Sports Gambling and Forfeiture

by | Sep 28, 2016 | Blog, Criminal Law, Know Your Rights

Sports Gambling | Criminal Defense LawyerOn August 26, 2016, the New Jersey Appellate Division decided the case State v. Amboy National Bank, under Docket No. a-0703-14. The principle issue of the decision concerned and whether operation of a sports pool amounts to the promotion of gambling under N.J.S.A. 2C:37-2, such that the money in the pool is subject to forfeiture under 2C:64-1.

The case arose in Monmouth County. It involved an appeal from a civil forfeiture action. John R. Bovery, Jr. organized sports pools for approximately twenty years before he came under scrutiny by investigators. In September 2010, the State obtained an order to restrain and seize the contents of three bank accounts at Amboy National Bank and a search warrant for Bovery’s residence. Approximately $846,000 was seized following execution of the order, search warrant and Bovery’s arrest. In challenging the forfeiture action, Bovery admitted operating the sports pools and that $722,000 of the money seized represented “entry fees” he received from players but denied the pools were illegal.

In affirming the forfeiture, the Court held that N.J.S.A. 2C:37-1(b) defines gambling as “staking or risking something of value upon the outcome of a contest of chance or a future contingent event not under the actor’s control or influence, upon an agreement or understanding that he will receive something of value in the event of a certain outcome.” The definition of a “contest of chance” includes “any game or pool in which the outcome depends in a material degree upon an element of chance, notwithstanding that skill of the contestants or some other persons may also be a factor therein.” N.J.S.A. 2C:37-1(a).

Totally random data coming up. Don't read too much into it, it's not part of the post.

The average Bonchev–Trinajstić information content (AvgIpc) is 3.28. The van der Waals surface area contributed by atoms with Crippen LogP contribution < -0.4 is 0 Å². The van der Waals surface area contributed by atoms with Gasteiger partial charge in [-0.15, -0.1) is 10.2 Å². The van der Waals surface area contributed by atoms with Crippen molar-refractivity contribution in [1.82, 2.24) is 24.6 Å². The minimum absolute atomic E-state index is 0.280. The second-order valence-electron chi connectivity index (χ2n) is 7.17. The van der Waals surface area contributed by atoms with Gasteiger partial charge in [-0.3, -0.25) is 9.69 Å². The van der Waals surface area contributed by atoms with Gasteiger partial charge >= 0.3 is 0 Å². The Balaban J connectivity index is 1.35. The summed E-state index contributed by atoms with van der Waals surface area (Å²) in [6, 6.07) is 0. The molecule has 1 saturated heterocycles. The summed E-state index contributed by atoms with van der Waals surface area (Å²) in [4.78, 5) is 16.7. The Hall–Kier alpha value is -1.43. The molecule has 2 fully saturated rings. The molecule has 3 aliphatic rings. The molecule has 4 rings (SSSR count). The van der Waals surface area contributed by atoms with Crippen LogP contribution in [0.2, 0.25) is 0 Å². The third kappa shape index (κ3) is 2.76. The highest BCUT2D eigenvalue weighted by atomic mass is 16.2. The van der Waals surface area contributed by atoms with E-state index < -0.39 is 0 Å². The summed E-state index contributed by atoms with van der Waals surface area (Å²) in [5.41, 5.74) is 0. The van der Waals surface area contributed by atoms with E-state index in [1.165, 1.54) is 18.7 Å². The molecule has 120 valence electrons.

Bovery’s own statements regarding how the pools operated establish that the pools fall within the statutory definition of gambling. Players risked money, “something of value,” on the outcome of various sports games which qualify as “future contingent events not under the actor’s control,” with the understanding that the player who makes the most correct picks will “receive something of value,” money, at the conclusion of the season or when all other participants have been eliminated from the pool. See N.J.S.A. 2C:37-1(b). As the definition of a “contest of chance” makes clear, the fact that the skill of the athletes is a factor in the outcomes of the games or that the pool participants’ acumen in predicting outcomes may play a role in the success of their picks is of no consequence.

New Jersey has a “clear and longstanding” “comprehensive policy against gambling (except where specifically authorized by the people).” The New Jersey Constitution prohibits the Legislature from authorizing gambling except through referendum and several constitutionally-established exceptions, which include the State lottery, casinos in Atlantic City, horse racing, and certain raffles conducted by charities and religious organizations. N.J. Const. art. IV, § VII, ¶ 2.

Although sports pools may be popular and even considered blameless activities by the general population, it is clear those operated by Bovery do not fall within any of these exceptions. Because these sports pools are a form of gambling that is not sanctioned by the New Jersey Constitution, they are illegal.